But using No Fear doesn’t mean you’re unintelligent. As demonstrated above, it can help with those hard-to-understand passages – and I can never fault anyone who’s working to make Shakespeare more accessible. I applaud the No Fear team, because the more barriers we eliminate between people and their enjoyment of literature, the more inclusive literature can be. If No Fear Shakespeare acts as a doorway to a lifetime of loving Shakespeare and his stories, then that can only be a good thing – we should never look down on anyone trying to learn something.
After all, I first got into Shakespeare by reading kids’ comic versions of his plays, adapted by Terry Deary. Film adaptations like She’s the Man (Twelfth Night) and 10 Things I Hate About You (The Taming of the Shrew) also offer a contemporary lens. If these adaptations are successful in introducing modern audiences to the Bard, then count me in. Just don’t ever ask me to give up the real deal: Shakespeare’s words, verbatim.
Vincent van Gogh is one of the most renowned painters in the world. In a stunning visual undertaking, Loving Vincent paystribute to the artist by reinterpreting his paintings in the world’s first painted feature-length film.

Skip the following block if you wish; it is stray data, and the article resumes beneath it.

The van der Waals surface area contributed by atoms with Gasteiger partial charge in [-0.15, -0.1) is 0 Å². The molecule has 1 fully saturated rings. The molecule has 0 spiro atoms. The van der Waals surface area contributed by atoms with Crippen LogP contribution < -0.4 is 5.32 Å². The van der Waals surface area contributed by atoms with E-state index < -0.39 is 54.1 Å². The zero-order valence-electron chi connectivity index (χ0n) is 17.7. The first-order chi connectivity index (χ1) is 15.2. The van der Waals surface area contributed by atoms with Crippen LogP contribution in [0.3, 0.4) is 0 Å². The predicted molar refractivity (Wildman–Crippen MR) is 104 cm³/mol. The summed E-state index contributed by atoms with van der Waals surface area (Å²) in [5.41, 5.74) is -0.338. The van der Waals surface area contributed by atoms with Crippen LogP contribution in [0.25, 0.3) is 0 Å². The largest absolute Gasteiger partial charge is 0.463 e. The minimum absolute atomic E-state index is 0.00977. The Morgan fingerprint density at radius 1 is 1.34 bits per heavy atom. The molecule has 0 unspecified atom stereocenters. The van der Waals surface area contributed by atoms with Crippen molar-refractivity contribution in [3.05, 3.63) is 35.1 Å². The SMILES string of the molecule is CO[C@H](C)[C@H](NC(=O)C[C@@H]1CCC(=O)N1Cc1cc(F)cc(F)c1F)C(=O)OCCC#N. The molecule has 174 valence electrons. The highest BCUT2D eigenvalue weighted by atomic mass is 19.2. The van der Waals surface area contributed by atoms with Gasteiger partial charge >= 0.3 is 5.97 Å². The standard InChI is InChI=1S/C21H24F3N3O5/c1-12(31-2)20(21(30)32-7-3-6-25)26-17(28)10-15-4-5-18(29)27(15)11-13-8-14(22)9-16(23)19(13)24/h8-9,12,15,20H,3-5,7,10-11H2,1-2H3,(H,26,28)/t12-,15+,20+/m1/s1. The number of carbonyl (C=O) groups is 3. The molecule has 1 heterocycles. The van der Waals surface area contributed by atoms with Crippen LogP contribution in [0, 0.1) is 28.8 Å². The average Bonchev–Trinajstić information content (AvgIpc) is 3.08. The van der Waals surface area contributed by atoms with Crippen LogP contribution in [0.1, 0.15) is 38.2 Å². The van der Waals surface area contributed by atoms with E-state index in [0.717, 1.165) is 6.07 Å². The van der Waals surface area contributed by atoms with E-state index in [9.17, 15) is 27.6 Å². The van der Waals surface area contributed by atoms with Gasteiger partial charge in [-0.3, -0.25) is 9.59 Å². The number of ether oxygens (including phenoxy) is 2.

Moviegoers often remember visually stunning films for years to come. Beautiful cinematography, outstanding production, and vivid imagery stays with us – that much is certainly true with the biopic Loving Vincent (2017), a feature-length film about Dutch painter Vincent van Gogh.
Starring Douglas Booth, Saoirse Ronan, Chris O’Dowd, Helen McCrory, Eleanor Tomlinson, Jerome Flynn, Aidan Turner, and Robert Gulaczyk, Loving Vincent is a Polish-British co-production exploring the end of Van Gogh’s life. Though the film’s pacing is somewhat drawn-out at times and the plot is speculative, it stands out for one reason: it was entirelyhand-painted in the style of Van Gogh.